An Interview with Karen Metcalfe
Hello Karen, so where ya from & where ya at, geographically speaking?
Karen : I’m from St Helens in Merseyside. I lived in Manchester for about 6 years and now live up in Blackpool.
When did you first find yourself getting into the dramatic arts?
Karen : I first got into the arts at a young age through going to dance classes from about age 4. I joined a local youth theatre when I was about 12 and loved being a part of plays and musicals. I studied A level drama and performing arts and went onto study Drama at Loughborough University. As well as studying here, I was part of the Student Stage Society where I got my first opportunity to direct theatre and I realised that this was what I wanted to do – much more than performing.
You are the Artistic Director at Burnley Youth Theatre how did you get the job & how are you finding the responsibility?
Karen : I began working at Burnley Youth Theatre in 2009 as the Youth Arts Worker – this was a predominantly outreach post working with local communities but the fantastic Artistic Director at the time Mandy Precious gave me lots of opportunities to explore roles outside of my job which gave me a vast amount of experience. After a few years I was promoted to Artistic Producer – looking after the artistic programme and then when Mandy left in 2014, I was promoted to the Artistic Director – with overall responsibility for the artistic vision and direction of the organisation. I love the job and every day is different and a new learning experience. As well as the creative work, I have responsibility from bringing in funding from Arts Council, local authority and trusts and foundations and so there is a lot of responsibility to keep the organisation financially stable as well as ensuring that we are doing high quality engagement work with children, young people and families.
Burnley has a tradition of being an extremely talented town… does this spill over into its young actors & actresses?
Karen : Absolutely – at Burnley Youth Theatre we work with about 400 children and young people every week just through our regular youth theatre workshops and productions and the talent is amazing – right from the very young children to the older young people who are part of our Rep Company AKA Byteback Theatre.
Who, are what, is Byteback Theatre?
Karen : Byteback Theatre is the professional level arm of Burnley Youth Theatre. We create work with young people aged 15 – 25. We take a show to the Edinburgh Fringe Festival every year and in the past we have toured productions to local schools and community settings. In this iteration, Byteback Theatre is made up of our Rep Company (for young people aged 15-18) – they audition in the September and work for nearly a year together to create a piece for the Edinburgh Fringe. They devise and write the show with an adult creative team and fundraising all the money themselves to get us to the Fringe (this year the target was £6000).
What does Karen Metcalfe like to do when she’s not being theatrical?
Karen : I love to travel and have an obsession with going on holiday – in the last 12 months I’ve been to Italy, New York, New Orleans, Hong Kong, Japan and Magaluf! I’m even jetting straight off to Istanbul for a wedding straight from our last show at the Fringe.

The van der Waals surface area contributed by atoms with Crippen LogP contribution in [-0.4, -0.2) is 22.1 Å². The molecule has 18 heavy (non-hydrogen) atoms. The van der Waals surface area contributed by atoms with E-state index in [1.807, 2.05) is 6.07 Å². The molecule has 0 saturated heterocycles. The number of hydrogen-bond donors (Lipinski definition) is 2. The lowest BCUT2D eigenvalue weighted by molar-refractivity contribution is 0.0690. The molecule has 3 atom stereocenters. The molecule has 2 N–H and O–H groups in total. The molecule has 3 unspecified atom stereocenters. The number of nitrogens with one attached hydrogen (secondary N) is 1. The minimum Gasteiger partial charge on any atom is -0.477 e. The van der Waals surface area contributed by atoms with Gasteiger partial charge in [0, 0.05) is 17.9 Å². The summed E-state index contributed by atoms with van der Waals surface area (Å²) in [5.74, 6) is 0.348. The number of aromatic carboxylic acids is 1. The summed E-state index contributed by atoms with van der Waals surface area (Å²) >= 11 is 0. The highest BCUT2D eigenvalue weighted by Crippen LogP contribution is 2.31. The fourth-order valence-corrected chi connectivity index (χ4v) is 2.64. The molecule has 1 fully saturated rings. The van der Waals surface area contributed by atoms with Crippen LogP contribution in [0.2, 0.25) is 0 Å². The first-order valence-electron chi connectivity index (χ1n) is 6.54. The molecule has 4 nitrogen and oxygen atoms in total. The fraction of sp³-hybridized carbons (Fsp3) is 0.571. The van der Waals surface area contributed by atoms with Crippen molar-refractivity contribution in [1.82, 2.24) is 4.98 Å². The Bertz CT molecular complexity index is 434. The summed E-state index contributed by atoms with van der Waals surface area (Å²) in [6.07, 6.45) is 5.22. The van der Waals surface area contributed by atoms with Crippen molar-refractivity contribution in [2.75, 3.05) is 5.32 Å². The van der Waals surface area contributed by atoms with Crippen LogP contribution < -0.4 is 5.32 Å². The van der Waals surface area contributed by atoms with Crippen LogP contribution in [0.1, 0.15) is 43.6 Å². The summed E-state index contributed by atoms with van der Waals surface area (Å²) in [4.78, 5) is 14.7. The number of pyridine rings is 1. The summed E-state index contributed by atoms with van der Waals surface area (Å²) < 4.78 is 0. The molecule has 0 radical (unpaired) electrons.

Byteback will be bringing Dead People Don’t Have Secrets to the Fringe this August, can you tell us about the play?
Karen : Dead People Don’t Have Secrets follows the lives of four young people as they go into adulthood carrying a dark secret. Rumours, dares, and lies get out of hand and friendships turn sour. The lives of people around them are affected, and they must work through their guilt and shame to find justice, peace, or truth once their secrets come to a head. The show explores death, consequences, and lies through physical theatre, spoken word and new writing. The show was originally inspired by the title of a Death, Sex and Money podcast of the same name and we were fascinated about the secrets that people carry with them through their lives that may only come to light once they are dead.
This is quite a step away from you traditional quirky & playful style… what inspired the transition?
Karen : We have a really mature group this time (all aged 17) and they wanted to get their teeth into something a bit more gritty than their usual quirky styles of storytelling. I also haven’t directed a Byteback piece for a few years and so I have brought my love for the darker and grittier side of theatre into the mix and have pushed them to try something different.
This is not the first time you have directed at the Fringe? How would you describe the experience of directing in Edinburgh in August?
Karen : I absolutely love directing at the Fringe. This is my second time as a director but I have produced our shows up there for the last 6 years and there’s no other week of the year like it for me. I also go up to the Fringe as a programmer so I spend half my time watching shows that we might programme our at venue which is a 158 studio theatre. I would describe being in Edinburgh in August as amazing, inspiring and exhausting!
What does the rest of 2017 hold in store for Karen Metcalfe?
Karen : Well to echo what I said about my love for holidays – I’ve got 3 holidays in the next 2 months – Istanbul, Italy and Marrakesh but in between that, I’ll be settling down to my desk to tackle some big funding bids and start preparing Business Plans for our next round of Arts Council National Portfolio Funding for 2018 – 2022. I’m going to have a short rest from directing but hoping to get back to it next year with a piece about Child Sexual Exploitation and a piece about Extremism.
Aug 7-10 @ Greenside, Nicholson Sq (12.45)